If I were to suggest that between the Earth and Mars there is a china teapot revolving about the sun in an elliptical orbit, nobody would be able to disprove my assertion provided I were careful to add that the teapot is too small to be revealed even by our most powerful telescopes. But if I were to go on to say that, since my assertion cannot be disproved, it is intolerable presumption on the part of human reason to doubt it, I should rightly be thought to be talking nonsense.

  • Climate scientists who claim that global warming is being caused by human emissions of greenhouse gases bear the responsibility of producing supporting evidence for this claim. They do not attempt to switch the burden to those who deny those claims. Multiple independent lines of evidence (here) have been found to support claims of human-caused global warming.
You can add to the list of examples by leaving a comment.

Massimo Pigliucci’s quote is from The delicate issue of the burden of proof on Rationally Speaking.

This is one of ScienceOrNot’s Science red flags. See them all here.
10 Comments
  1. Sven Malmsteen permalink

    Science does not address the God issue AT ALL. It falls way outside of the considerable limitations of science.

    • I think you’ll find that science has no interest in addressing the god issue, Sven.

    • Nonsense. The moment someone claimed to have knowledge of a god, the “god issue” became subject to scientific inquiry. If science cannot investigate the matter, then the people who claim to have knowledge of god are doing little more than talking out their arseholes.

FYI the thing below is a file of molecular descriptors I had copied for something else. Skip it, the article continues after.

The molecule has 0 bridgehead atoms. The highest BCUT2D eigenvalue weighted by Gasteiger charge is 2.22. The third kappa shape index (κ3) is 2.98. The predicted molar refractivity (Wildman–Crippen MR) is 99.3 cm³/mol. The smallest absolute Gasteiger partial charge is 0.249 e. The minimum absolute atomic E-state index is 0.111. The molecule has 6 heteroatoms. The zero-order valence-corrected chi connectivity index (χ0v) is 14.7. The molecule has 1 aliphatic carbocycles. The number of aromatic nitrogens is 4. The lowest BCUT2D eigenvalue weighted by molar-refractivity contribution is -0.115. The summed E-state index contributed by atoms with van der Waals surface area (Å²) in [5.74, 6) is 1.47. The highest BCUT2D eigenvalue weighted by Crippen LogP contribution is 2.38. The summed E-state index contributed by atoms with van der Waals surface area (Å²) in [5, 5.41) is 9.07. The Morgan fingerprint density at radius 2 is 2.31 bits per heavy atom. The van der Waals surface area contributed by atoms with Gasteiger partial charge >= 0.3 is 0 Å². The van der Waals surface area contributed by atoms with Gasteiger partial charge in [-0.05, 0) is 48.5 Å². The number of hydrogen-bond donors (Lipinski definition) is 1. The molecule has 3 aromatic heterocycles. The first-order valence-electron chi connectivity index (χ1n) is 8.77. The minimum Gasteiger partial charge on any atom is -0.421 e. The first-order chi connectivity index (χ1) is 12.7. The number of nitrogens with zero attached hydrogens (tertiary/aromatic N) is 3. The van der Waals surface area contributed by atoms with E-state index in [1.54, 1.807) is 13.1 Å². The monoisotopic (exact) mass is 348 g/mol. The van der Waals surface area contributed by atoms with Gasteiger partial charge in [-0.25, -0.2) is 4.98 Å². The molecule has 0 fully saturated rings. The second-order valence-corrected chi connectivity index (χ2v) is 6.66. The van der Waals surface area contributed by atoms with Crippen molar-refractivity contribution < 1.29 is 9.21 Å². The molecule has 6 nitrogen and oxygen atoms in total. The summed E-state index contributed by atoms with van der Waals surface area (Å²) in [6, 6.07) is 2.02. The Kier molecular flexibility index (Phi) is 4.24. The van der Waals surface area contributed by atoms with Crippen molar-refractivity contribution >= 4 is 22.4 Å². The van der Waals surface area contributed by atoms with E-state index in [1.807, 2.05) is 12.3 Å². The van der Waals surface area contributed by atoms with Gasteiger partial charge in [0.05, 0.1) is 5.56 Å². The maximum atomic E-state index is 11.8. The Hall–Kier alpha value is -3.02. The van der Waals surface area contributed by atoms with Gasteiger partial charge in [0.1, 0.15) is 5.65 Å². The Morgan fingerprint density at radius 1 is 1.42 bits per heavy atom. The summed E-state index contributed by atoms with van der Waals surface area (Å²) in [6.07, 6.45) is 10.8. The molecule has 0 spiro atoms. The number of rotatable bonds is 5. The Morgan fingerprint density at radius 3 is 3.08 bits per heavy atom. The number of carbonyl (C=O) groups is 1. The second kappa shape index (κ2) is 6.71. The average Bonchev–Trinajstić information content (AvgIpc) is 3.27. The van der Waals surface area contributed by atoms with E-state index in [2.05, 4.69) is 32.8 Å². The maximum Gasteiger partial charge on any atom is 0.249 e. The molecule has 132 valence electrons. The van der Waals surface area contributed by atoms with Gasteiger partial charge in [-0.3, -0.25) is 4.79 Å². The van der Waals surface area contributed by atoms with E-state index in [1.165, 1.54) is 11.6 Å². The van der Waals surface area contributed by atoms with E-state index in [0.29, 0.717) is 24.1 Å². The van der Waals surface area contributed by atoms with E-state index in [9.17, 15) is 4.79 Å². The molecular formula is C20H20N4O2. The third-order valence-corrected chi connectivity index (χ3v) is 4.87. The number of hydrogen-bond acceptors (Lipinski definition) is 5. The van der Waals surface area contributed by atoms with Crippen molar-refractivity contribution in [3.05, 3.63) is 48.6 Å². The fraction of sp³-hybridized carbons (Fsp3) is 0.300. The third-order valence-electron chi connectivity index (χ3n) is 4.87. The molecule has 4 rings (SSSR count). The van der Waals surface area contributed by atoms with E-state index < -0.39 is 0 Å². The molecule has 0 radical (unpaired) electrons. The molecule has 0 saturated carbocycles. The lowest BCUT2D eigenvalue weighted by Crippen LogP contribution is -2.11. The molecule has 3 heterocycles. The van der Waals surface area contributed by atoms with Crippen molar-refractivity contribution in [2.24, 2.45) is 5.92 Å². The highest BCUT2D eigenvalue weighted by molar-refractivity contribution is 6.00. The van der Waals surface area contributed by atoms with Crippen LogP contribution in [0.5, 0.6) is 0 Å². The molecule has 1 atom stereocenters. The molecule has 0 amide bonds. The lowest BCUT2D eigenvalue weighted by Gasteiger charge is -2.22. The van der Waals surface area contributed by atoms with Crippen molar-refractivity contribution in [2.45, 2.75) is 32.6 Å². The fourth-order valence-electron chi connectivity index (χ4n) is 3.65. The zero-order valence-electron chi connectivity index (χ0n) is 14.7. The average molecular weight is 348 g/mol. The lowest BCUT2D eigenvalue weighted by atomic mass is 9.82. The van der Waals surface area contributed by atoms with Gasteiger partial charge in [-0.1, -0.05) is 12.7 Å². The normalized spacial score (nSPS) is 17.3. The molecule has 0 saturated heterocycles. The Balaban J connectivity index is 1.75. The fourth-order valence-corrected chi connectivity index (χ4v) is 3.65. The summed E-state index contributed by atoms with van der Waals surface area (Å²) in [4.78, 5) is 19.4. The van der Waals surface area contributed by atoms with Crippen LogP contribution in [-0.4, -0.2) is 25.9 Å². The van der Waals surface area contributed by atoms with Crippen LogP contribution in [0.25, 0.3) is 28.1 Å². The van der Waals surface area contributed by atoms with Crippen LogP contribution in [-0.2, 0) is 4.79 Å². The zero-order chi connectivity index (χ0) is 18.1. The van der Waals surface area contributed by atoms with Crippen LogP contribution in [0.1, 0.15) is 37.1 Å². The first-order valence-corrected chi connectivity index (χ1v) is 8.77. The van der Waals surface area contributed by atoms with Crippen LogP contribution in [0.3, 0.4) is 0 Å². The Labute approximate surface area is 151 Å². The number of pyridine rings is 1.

2. Sven Malmsteen permalink

    Science is not the only reliable method of knowing something. You ASSUME science is.

    I cannot use the scientific method ( no such singular method even exists) to “prove” what I dreamed about last night. Although I know I DID dream and remember it wellWHAT I dreamed about.

    You worship and glorify Science as you God. South Park did a funny episode about this.

    • Sven, I’ve approved your comment on the basis that it may have some tenuous relevance to the topic of this post (viz switching the burden of proof). I can’t see it myself, but you may be able to enlighten me. If you wish to pursue this line of argument, there are other posts that are more relevant.

  3. MiketheScribe permalink

    I think the late great Christopher Hitchens summed this up most succinctly: “That which can be asserted without evidence, can be dismissed without evidence.”

    People believe all sorts of nonsense, with no evidence to back it up (or rather, nothing that would stand up as evidence). The problem comes when they cling desperately to these beliefs in the face of all logic and evidence. At the best, they get brushed off as harmless cranks, but at worst, they found movements, gather significant followings, and people die.

Trackbacks & Pingbacks

  1. The reversed responsibility response | Psycho Tricks
  2. Bad science checklist for GMO opponents | Skeptical Raptor's Blog
  3. The anti-GMO bad science checklist